“It is essential that the Postal Service does not slow down the mail or in any way compromise service for veterans, small businesses, rural communities, seniors and millions of Americans who rely on the mail, including the considerable numbers who will rely on the Post Office. “exercise their right to vote,” the letter said.
USPS spokesman David Partenheimer said in an email that the agency was “focusing strongly on the efficiency” of its operations as part of a broader strategy to make the agency financially viable. “Of course we recognize that temporary service impacts can occur as we redouble our efforts to comply with current operational plans, but any such impact will be monitored and temporary, as the root causes of any issues will to be addressed as necessary and corrected as appropriate, ”he said.
Partenheimer said the agency would “continuously review” its practices and adjust them when required, “to ensure we operate efficiently and effectively”. He also sought to point out that DeJoy had been appointed by the Postal Service Board of Governors, and not the president, as others, he said, had reported incorrectly.
A spokesman for Senator Klobuchar, who created the USPS letter, said the sudden changes in agency had given the Minnesota senator cause for concern that election integrity could be at stake.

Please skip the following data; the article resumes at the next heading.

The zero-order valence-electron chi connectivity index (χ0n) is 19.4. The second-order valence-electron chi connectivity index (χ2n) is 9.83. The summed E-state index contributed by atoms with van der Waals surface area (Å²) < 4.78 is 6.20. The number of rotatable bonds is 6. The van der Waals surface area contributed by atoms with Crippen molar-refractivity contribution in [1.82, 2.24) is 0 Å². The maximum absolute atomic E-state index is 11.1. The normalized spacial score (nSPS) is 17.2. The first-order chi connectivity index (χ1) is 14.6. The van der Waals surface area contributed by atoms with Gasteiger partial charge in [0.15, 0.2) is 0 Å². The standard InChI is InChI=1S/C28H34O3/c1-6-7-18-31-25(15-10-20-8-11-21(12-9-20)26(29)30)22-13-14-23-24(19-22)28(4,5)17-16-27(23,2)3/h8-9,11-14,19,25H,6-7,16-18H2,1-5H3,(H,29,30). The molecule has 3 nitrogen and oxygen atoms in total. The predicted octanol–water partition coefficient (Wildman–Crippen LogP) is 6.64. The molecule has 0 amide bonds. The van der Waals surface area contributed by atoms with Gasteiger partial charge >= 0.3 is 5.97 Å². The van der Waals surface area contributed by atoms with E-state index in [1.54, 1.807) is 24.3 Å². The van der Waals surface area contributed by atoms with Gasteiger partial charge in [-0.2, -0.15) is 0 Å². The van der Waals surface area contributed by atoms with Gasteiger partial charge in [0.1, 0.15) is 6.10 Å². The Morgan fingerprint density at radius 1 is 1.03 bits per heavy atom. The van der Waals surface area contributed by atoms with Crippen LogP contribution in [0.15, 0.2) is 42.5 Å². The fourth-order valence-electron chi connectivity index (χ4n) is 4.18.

President Trump, meanwhile, left the view Thursday that the November election could be delayed because, he said on Twitter, expanding the mail sheets due to the concerns of the 19th public would cause “the biggest election disaster in history.” . in New York Times, the co-founder of the powerful conservative legal group, the Federal Society, a Trump ally, called the tweet “fascist”, adding that it was “the very basis for the immediate impeachment of the president”.
Sen. Ron Wyden told Gizmodo on Friday that he was increasingly concerned about efforts to undermine confidence in postal ballots and elections in general.
“The fact that [Trump] is pushing unconstitutional fantasies, like changing election day, makes it clear how desperate he is to rise to power, “Wyden said.” The elected official must make clear Trump’s transparent efforts to bring down systems our democracies are completely unacceptable. And Americans in states with polling stations can defend against sabotage by voting as soon as possible, or by turning votes into ballot boxes. “